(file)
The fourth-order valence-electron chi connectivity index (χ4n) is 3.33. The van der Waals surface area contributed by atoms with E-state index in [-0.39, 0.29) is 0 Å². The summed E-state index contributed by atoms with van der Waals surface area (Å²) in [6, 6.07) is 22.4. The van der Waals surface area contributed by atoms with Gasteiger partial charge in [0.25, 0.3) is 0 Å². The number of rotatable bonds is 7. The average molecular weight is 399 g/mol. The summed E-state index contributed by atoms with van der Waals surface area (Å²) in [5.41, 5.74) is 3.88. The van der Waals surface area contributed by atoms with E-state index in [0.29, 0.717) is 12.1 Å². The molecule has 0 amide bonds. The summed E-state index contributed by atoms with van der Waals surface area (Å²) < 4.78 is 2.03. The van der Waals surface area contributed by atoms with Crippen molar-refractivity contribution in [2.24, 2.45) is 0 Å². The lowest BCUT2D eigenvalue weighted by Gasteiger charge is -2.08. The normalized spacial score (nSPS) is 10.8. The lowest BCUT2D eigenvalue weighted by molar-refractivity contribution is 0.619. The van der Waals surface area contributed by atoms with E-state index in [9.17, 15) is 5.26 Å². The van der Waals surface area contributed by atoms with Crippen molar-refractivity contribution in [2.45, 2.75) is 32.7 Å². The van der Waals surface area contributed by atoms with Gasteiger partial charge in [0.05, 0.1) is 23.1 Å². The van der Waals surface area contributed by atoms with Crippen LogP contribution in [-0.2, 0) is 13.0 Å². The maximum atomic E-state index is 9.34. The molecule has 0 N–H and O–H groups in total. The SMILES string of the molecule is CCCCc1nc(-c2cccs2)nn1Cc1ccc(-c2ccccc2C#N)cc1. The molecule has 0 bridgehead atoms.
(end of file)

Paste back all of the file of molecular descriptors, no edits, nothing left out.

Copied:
The fourth-order valence-electron chi connectivity index (χ4n) is 3.33. The van der Waals surface area contributed by atoms with E-state index in [-0.39, 0.29) is 0 Å². The summed E-state index contributed by atoms with van der Waals surface area (Å²) in [6, 6.07) is 22.4. The van der Waals surface area contributed by atoms with Gasteiger partial charge in [0.25, 0.3) is 0 Å². The number of rotatable bonds is 7. The average molecular weight is 399 g/mol. The summed E-state index contributed by atoms with van der Waals surface area (Å²) in [5.41, 5.74) is 3.88. The van der Waals surface area contributed by atoms with E-state index in [0.29, 0.717) is 12.1 Å². The molecule has 0 amide bonds. The summed E-state index contributed by atoms with van der Waals surface area (Å²) < 4.78 is 2.03. The van der Waals surface area contributed by atoms with Crippen molar-refractivity contribution in [2.24, 2.45) is 0 Å². The lowest BCUT2D eigenvalue weighted by Gasteiger charge is -2.08. The normalized spacial score (nSPS) is 10.8. The lowest BCUT2D eigenvalue weighted by molar-refractivity contribution is 0.619. The van der Waals surface area contributed by atoms with E-state index in [9.17, 15) is 5.26 Å². The van der Waals surface area contributed by atoms with Crippen molar-refractivity contribution in [2.45, 2.75) is 32.7 Å². The van der Waals surface area contributed by atoms with Gasteiger partial charge in [0.05, 0.1) is 23.1 Å². The van der Waals surface area contributed by atoms with Crippen LogP contribution in [-0.2, 0) is 13.0 Å². The maximum atomic E-state index is 9.34. The molecule has 0 N–H and O–H groups in total. The SMILES string of the molecule is CCCCc1nc(-c2cccs2)nn1Cc1ccc(-c2ccccc2C#N)cc1. The molecule has 0 bridgehead atoms.